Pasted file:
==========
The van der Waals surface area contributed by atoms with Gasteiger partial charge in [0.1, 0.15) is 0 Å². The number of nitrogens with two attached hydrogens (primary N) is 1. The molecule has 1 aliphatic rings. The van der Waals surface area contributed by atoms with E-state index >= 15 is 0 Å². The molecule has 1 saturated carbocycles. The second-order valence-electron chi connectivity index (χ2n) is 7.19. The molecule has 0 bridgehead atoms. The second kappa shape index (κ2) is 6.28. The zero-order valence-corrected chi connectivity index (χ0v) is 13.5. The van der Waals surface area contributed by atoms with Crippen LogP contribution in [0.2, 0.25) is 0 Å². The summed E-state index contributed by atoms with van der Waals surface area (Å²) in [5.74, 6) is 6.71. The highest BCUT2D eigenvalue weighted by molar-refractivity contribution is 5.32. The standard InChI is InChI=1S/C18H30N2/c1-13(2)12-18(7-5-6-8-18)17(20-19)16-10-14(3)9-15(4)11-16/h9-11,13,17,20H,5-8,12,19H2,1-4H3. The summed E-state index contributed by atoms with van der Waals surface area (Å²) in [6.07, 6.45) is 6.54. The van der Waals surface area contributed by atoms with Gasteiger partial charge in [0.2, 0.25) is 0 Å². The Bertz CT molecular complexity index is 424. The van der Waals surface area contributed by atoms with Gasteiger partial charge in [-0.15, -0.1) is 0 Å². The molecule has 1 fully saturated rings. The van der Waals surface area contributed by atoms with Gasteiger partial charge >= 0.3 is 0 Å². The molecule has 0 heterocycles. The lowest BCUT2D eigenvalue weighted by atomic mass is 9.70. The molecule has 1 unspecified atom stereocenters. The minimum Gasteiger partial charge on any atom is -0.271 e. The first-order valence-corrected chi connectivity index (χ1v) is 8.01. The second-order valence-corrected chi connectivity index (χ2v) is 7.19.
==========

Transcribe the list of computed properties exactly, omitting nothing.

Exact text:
The van der Waals surface area contributed by atoms with Gasteiger partial charge in [0.1, 0.15) is 0 Å². The number of nitrogens with two attached hydrogens (primary N) is 1. The molecule has 1 aliphatic rings. The van der Waals surface area contributed by atoms with E-state index >= 15 is 0 Å². The molecule has 1 saturated carbocycles. The second-order valence-electron chi connectivity index (χ2n) is 7.19. The molecule has 0 bridgehead atoms. The second kappa shape index (κ2) is 6.28. The zero-order valence-corrected chi connectivity index (χ0v) is 13.5. The van der Waals surface area contributed by atoms with Crippen LogP contribution in [0.2, 0.25) is 0 Å². The summed E-state index contributed by atoms with van der Waals surface area (Å²) in [5.74, 6) is 6.71. The highest BCUT2D eigenvalue weighted by molar-refractivity contribution is 5.32. The standard InChI is InChI=1S/C18H30N2/c1-13(2)12-18(7-5-6-8-18)17(20-19)16-10-14(3)9-15(4)11-16/h9-11,13,17,20H,5-8,12,19H2,1-4H3. The summed E-state index contributed by atoms with van der Waals surface area (Å²) in [6.07, 6.45) is 6.54. The van der Waals surface area contributed by atoms with Gasteiger partial charge in [0.2, 0.25) is 0 Å². The Bertz CT molecular complexity index is 424. The van der Waals surface area contributed by atoms with Gasteiger partial charge in [-0.15, -0.1) is 0 Å². The molecule has 1 fully saturated rings. The van der Waals surface area contributed by atoms with Gasteiger partial charge >= 0.3 is 0 Å². The molecule has 0 heterocycles. The lowest BCUT2D eigenvalue weighted by atomic mass is 9.70. The molecule has 1 unspecified atom stereocenters. The minimum Gasteiger partial charge on any atom is -0.271 e. The first-order valence-corrected chi connectivity index (χ1v) is 8.01. The second-order valence-corrected chi connectivity index (χ2v) is 7.19.